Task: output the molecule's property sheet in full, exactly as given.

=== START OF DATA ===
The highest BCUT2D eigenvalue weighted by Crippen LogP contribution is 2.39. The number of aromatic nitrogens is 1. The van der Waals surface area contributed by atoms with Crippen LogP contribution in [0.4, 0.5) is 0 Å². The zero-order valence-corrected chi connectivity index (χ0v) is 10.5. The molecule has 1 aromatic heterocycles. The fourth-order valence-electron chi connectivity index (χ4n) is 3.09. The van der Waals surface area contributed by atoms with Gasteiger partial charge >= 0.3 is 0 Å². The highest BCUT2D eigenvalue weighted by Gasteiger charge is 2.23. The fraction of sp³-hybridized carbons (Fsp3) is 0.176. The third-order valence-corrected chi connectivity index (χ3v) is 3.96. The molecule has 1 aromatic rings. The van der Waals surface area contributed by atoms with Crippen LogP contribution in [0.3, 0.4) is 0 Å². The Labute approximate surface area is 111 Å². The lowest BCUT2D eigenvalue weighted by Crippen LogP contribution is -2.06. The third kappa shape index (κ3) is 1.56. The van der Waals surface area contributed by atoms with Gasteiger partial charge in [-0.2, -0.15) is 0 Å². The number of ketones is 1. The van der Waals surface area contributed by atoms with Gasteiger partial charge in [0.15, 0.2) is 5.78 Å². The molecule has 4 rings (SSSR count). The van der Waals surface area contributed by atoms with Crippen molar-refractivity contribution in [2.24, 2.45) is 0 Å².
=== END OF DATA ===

The highest BCUT2D eigenvalue weighted by Crippen LogP contribution is 2.39. The number of aromatic nitrogens is 1. The van der Waals surface area contributed by atoms with Crippen LogP contribution in [0.4, 0.5) is 0 Å². The zero-order valence-corrected chi connectivity index (χ0v) is 10.5. The molecule has 1 aromatic heterocycles. The fourth-order valence-electron chi connectivity index (χ4n) is 3.09. The van der Waals surface area contributed by atoms with Gasteiger partial charge >= 0.3 is 0 Å². The highest BCUT2D eigenvalue weighted by Gasteiger charge is 2.23. The fraction of sp³-hybridized carbons (Fsp3) is 0.176. The third-order valence-corrected chi connectivity index (χ3v) is 3.96. The molecule has 1 aromatic rings. The van der Waals surface area contributed by atoms with Crippen LogP contribution in [0.3, 0.4) is 0 Å². The Labute approximate surface area is 111 Å². The lowest BCUT2D eigenvalue weighted by Crippen LogP contribution is -2.06. The third kappa shape index (κ3) is 1.56. The van der Waals surface area contributed by atoms with Gasteiger partial charge in [-0.2, -0.15) is 0 Å². The number of ketones is 1. The van der Waals surface area contributed by atoms with Gasteiger partial charge in [0.15, 0.2) is 5.78 Å². The molecule has 4 rings (SSSR count). The van der Waals surface area contributed by atoms with Crippen molar-refractivity contribution in [2.24, 2.45) is 0 Å².